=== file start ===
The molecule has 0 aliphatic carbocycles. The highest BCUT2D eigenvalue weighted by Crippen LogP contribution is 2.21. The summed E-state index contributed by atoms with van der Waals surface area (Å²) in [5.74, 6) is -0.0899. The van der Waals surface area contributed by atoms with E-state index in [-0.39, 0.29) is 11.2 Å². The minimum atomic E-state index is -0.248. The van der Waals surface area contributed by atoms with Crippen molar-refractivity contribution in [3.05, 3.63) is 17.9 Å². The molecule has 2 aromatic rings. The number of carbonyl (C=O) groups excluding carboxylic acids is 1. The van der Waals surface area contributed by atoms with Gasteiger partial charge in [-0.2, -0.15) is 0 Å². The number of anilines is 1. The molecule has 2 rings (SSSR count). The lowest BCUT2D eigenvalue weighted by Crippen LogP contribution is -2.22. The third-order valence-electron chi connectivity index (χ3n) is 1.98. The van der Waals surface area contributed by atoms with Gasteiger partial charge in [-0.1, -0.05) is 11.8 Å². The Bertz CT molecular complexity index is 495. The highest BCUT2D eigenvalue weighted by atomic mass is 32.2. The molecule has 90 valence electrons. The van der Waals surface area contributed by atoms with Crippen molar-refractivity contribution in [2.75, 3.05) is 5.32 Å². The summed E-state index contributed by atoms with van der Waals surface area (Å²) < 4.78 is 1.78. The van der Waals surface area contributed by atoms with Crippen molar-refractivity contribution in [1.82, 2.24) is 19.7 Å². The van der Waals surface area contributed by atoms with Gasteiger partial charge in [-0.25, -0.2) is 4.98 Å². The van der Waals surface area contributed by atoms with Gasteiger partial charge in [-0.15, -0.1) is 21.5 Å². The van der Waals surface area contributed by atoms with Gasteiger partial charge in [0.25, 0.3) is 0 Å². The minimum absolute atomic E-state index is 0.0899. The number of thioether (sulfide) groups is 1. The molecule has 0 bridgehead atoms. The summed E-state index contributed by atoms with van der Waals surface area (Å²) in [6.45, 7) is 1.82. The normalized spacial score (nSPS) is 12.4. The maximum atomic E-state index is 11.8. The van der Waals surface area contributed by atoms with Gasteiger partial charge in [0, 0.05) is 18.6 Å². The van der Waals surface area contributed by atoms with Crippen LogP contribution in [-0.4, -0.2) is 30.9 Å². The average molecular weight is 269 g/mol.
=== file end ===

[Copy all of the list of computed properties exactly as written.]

The molecule has 0 aliphatic carbocycles. The highest BCUT2D eigenvalue weighted by Crippen LogP contribution is 2.21. The summed E-state index contributed by atoms with van der Waals surface area (Å²) in [5.74, 6) is -0.0899. The van der Waals surface area contributed by atoms with E-state index in [-0.39, 0.29) is 11.2 Å². The minimum atomic E-state index is -0.248. The van der Waals surface area contributed by atoms with Crippen molar-refractivity contribution in [3.05, 3.63) is 17.9 Å². The molecule has 2 aromatic rings. The number of carbonyl (C=O) groups excluding carboxylic acids is 1. The van der Waals surface area contributed by atoms with Gasteiger partial charge in [-0.2, -0.15) is 0 Å². The number of anilines is 1. The molecule has 2 rings (SSSR count). The lowest BCUT2D eigenvalue weighted by Crippen LogP contribution is -2.22. The third-order valence-electron chi connectivity index (χ3n) is 1.98. The van der Waals surface area contributed by atoms with Gasteiger partial charge in [-0.1, -0.05) is 11.8 Å². The Bertz CT molecular complexity index is 495. The highest BCUT2D eigenvalue weighted by atomic mass is 32.2. The molecule has 90 valence electrons. The van der Waals surface area contributed by atoms with Crippen molar-refractivity contribution in [2.75, 3.05) is 5.32 Å². The summed E-state index contributed by atoms with van der Waals surface area (Å²) < 4.78 is 1.78. The van der Waals surface area contributed by atoms with Crippen molar-refractivity contribution in [1.82, 2.24) is 19.7 Å². The van der Waals surface area contributed by atoms with Gasteiger partial charge in [-0.25, -0.2) is 4.98 Å². The van der Waals surface area contributed by atoms with Gasteiger partial charge in [-0.15, -0.1) is 21.5 Å². The van der Waals surface area contributed by atoms with Gasteiger partial charge in [0.25, 0.3) is 0 Å². The minimum absolute atomic E-state index is 0.0899. The number of thioether (sulfide) groups is 1. The molecule has 0 bridgehead atoms. The summed E-state index contributed by atoms with van der Waals surface area (Å²) in [6.45, 7) is 1.82. The normalized spacial score (nSPS) is 12.4. The maximum atomic E-state index is 11.8. The van der Waals surface area contributed by atoms with Gasteiger partial charge in [0, 0.05) is 18.6 Å². The van der Waals surface area contributed by atoms with Crippen LogP contribution in [-0.4, -0.2) is 30.9 Å². The average molecular weight is 269 g/mol.